Energy Workers to Stage More Protests as Companies Raise Bills but Not Pay 2

Grangemouth Oil Refinery in central Scotland. ‘The justified sinner’, some rights reserved.

Energy workers are promising rolling protests at major sites across the UK as employers push up bills and profits soar despite falling real-terms pay.

Speaking from Drax power station in Yorkshire, where he described working conditions as “red hot,” industrial scaffolder Richard Foster said workers at 29 sites across the UK had committed to protesting every other Wednesday until their wage demands are met.

Workers taking part in the action demonstrated at a number of sites that are vital to the UK’s energy infrastructure yesterday, including Drax, Grangemouth oil refinery in Scotland, Pembroke oil refinery in Wales, and Humber oil refinery in England.

“All they’re doing is driving profits up and driving wages down,” said Foster, who described workers on the site as “incensed”.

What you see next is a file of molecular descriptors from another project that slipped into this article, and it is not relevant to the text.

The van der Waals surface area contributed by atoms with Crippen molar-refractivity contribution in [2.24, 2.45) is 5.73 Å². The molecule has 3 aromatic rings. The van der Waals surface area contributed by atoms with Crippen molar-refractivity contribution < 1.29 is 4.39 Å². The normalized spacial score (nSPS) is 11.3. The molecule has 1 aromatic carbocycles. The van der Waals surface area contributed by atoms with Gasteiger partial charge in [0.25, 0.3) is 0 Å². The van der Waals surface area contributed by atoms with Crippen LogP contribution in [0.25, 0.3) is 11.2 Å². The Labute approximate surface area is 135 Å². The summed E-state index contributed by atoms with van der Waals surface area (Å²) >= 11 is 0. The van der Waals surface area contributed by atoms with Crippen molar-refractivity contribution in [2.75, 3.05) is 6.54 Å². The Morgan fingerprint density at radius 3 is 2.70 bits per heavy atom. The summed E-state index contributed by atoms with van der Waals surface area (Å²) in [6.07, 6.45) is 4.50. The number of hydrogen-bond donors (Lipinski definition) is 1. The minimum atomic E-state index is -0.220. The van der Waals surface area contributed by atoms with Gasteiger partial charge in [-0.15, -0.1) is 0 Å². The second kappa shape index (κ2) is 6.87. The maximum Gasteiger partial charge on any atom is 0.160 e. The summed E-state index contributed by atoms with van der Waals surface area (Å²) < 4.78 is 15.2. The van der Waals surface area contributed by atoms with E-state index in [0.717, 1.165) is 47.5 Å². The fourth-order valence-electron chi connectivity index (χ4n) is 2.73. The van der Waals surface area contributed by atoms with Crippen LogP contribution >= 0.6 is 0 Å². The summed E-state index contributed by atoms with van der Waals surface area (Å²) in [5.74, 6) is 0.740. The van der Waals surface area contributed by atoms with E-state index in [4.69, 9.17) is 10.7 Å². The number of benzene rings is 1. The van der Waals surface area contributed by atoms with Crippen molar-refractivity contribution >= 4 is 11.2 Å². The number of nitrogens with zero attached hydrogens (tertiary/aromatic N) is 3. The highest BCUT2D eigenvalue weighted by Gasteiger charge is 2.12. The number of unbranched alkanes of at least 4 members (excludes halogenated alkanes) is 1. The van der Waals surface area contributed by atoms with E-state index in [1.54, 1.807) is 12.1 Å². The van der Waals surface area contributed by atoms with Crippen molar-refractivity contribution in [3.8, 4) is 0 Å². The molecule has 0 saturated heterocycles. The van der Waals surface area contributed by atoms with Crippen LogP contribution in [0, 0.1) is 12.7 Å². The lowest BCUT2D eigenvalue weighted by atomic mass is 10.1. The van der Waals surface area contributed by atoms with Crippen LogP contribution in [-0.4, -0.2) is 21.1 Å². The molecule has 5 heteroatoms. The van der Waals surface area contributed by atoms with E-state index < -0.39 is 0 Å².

“We’ve paid our taxes to these companies,” he added. “They’ve had millions for them to have the privilege to give out £4,000 electric bills.”

Some workers on the sites, he said, are on rates as low as £10.36 an hour. For them, he said, “it’s either going to be energy or food in the winter time. They’re only just above the minimum wage.”

The demonstrations are targeted at the Engineering Construction Industry Association, the main employers’ association for the UK’s engineering and construction industry, and are in response to a pay rise offer of just 2.5% – which would amount to a significant real-terms cut. Foster insisted the actions are not officially strikes – yet – although he said employees had lost pay as a consequence.